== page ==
Tuesday, October 1, 2013
Shades of “Calendar Girls” with Helen Mirren and the rest of the charming 2003 feature film cast. It’s about a group of Yorkshire women who in real life produced a calendar of modest nude poses in April 1999 to raise money for leukemia research under the auspices of the Women’s Institutes.
Fifteen local women, all of whom have been touched by cancer in some way, stepped up to pose for the Baring It for Breast Cancer Awareness calendar, the brainchild of Megan M. Hoel of Milton-Freewater.
The disease is personal to Megan, too. When she was just 16, her father, Bill Hyndman, died of cancer in 2000. Originally from Desert Aire, Wash., Megan came to the Walla Walla Valley 10 years ago, attended Walla Walla Community College and lives here with husband Tyler Hoel.
Megan’s avocation as a photographer was influenced by her father. She shot photos for her yearbook in high school in Mattawa, Wash., she said, and now operates Megan Hoel Photography.
“Early this spring, I had an idea, spurred by a 10-year-old-calendar that was made to raise funds for Junior Show. The subjects of the calendar? Nude men, covered only by their tools of trade. The sale of the calendar profited immensely, upwards of $17,000,” Megan said.
“I thought I could do that. I could create a calendar, only this time, with women in similar scenarios, topless, but tastefully covered by tools of their trade.”
So depending on the jobs her models do or their interests, she strategically placed devices such as a milk shake cup and machine in one image, a big book in another and a bucket full of cherries in yet another.
All but one of her calendar subjects live here, and the other is formerly from the area. They range in age from 21 to maybe 60-something. One is a cancer survivor and the rest have each been impacted by knowing friends or family members with the disease.
Megan knew about 75 percent of the participants, and the others have mutual connections or heard about the project and volunteered, she said.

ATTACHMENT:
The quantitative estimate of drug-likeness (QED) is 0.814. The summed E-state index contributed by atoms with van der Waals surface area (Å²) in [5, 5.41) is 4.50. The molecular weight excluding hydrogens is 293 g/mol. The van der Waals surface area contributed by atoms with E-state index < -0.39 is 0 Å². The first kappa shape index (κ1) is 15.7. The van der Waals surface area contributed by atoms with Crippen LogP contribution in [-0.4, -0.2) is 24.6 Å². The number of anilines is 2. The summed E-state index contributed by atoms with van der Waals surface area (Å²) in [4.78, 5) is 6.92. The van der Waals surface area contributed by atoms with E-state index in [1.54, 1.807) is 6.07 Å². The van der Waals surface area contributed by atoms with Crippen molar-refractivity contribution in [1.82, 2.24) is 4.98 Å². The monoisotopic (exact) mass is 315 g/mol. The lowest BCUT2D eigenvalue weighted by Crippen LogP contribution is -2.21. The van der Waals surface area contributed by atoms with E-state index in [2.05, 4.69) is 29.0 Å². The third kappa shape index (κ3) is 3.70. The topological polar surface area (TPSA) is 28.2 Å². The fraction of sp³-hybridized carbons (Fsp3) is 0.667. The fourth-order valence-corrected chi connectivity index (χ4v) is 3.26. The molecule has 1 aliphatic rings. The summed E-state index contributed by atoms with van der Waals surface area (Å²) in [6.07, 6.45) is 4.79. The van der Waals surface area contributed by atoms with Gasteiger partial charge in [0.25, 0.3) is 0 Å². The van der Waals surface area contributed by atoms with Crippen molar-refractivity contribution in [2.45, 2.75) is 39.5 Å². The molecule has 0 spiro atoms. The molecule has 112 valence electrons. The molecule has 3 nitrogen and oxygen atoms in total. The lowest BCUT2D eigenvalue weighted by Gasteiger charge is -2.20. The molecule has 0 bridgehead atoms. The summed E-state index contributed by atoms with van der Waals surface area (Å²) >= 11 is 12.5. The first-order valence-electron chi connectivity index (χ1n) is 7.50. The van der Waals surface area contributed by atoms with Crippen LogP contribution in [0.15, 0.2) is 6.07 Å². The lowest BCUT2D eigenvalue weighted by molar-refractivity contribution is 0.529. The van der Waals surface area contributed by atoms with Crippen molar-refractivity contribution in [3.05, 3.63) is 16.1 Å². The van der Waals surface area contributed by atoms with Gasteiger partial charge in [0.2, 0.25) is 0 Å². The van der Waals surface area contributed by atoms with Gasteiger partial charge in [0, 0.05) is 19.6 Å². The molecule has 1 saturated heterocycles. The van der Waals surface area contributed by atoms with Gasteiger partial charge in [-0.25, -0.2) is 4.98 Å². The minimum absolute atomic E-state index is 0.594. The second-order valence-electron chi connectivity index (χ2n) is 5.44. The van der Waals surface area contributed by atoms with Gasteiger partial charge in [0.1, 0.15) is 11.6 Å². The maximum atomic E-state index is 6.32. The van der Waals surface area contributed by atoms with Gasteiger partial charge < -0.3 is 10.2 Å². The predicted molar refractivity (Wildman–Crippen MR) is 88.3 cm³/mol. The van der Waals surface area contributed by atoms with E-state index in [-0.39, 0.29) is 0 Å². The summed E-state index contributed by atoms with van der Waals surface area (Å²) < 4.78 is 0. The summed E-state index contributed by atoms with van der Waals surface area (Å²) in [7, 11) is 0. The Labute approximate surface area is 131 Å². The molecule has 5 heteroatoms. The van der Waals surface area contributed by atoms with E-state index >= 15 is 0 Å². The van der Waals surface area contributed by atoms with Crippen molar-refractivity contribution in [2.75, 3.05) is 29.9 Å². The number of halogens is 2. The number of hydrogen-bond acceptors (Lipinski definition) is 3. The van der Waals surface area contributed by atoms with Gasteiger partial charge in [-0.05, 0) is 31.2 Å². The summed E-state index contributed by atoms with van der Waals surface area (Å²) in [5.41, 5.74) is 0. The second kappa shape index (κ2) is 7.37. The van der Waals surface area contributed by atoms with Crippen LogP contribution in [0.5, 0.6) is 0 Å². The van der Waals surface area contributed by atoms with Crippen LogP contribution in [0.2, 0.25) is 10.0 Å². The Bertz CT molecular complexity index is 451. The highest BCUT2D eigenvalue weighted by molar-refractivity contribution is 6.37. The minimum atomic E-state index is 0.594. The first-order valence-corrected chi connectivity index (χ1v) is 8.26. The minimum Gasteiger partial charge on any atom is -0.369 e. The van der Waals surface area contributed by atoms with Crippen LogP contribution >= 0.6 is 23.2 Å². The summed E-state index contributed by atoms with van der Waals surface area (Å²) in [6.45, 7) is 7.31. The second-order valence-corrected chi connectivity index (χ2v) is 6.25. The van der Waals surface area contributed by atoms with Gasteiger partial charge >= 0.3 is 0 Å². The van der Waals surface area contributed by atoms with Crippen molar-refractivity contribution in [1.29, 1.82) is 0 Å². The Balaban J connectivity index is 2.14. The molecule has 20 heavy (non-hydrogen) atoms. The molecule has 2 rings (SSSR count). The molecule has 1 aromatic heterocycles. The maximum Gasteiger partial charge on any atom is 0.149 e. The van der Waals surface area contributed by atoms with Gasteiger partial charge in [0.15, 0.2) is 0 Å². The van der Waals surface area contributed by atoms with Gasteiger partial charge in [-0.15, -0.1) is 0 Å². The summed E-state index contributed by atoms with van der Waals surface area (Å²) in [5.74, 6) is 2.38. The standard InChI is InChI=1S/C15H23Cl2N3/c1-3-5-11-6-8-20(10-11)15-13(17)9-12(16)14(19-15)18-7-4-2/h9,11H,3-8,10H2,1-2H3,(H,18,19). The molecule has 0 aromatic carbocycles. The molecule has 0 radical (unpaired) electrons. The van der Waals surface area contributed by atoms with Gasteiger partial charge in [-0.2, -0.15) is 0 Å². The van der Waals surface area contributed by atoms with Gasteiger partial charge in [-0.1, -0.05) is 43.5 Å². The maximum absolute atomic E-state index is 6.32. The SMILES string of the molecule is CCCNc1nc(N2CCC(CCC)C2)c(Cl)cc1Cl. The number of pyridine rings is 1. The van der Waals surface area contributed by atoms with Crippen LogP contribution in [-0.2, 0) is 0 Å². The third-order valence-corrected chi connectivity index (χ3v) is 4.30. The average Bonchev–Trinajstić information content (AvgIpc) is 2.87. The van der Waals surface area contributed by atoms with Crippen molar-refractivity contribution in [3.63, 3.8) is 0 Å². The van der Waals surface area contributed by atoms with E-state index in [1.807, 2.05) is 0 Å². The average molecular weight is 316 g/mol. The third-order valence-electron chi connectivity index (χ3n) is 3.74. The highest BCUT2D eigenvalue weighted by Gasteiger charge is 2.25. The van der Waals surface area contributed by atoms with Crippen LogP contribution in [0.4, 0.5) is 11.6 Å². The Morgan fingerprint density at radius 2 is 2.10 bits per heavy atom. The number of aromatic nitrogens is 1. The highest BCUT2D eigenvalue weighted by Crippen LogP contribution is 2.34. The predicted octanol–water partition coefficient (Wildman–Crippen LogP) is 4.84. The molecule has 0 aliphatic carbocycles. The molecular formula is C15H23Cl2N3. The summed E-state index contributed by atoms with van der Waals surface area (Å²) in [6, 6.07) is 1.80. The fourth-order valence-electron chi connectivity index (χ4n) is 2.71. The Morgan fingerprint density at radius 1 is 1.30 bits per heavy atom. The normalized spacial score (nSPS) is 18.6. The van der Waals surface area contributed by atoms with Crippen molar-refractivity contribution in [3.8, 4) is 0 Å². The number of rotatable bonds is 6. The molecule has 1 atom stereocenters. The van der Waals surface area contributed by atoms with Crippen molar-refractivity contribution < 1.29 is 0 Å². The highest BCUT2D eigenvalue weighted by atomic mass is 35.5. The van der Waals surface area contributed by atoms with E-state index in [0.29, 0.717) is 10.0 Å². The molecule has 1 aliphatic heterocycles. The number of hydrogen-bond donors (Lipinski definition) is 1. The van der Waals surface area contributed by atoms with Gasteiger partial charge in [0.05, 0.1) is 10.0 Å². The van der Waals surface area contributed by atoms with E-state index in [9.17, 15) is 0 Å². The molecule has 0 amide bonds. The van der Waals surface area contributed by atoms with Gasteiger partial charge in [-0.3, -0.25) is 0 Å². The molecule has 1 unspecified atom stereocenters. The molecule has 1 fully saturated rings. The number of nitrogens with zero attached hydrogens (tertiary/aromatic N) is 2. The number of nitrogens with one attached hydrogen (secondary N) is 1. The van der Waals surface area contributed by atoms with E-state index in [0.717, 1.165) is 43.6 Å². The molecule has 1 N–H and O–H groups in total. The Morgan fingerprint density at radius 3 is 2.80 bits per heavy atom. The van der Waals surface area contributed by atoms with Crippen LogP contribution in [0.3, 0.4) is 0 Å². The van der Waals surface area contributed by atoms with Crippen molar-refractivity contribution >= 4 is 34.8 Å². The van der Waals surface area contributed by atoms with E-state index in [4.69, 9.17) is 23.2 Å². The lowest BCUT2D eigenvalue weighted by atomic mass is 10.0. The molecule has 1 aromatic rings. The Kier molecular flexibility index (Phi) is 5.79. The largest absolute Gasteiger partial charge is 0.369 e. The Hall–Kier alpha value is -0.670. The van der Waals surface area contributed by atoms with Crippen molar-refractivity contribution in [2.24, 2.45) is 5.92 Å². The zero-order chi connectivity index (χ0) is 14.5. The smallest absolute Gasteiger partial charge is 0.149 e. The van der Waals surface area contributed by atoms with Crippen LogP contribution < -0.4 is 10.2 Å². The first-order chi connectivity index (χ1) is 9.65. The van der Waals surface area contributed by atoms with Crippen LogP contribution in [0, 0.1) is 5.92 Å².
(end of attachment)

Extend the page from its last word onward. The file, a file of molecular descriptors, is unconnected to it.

“With the nature of the calendar, I thought it best to donate the proceeds locally to help cancer patients in need. Cancer research and patient assistance is a subject near and dear to my heart,” Megan said.
The 12-by-12-inch 15-month calendars begin with October 2013, are $15 and available in Milton-Freewater at Carter’s Plumbing, Sam’s Corner Market, Tate’s Mercantile and Carney Upholstery, as well as online at etsy.me/18SF6n6.
Proceeds will go to two local cancer-related organizations and, following her father’s example of helping others, to an individual in need.
Before now, Megan has only been able to give back or donate minimally. But “now that I own my own business, I have been honored to partner up with some amazing local businesspeople, most of whom have their own, very personal story with links to cancer-related losses. In the last couple of months, we have compiled a great group of ladies representing local small businesses, who are baring it for breast cancer.”
Rides about town in a 1961 American LaFrance fire engine weren’t just for the joy of it. Those who made financial donations helped event organizer/sponsor International Association of Firefighters Local 404 of Walla Walla raise $828 to assist local nurse Kristen Craik with uninsured medical expenses. Kristen is paralyzed with Guillain-Barré syndrome, said firefighter Chris Macdonald.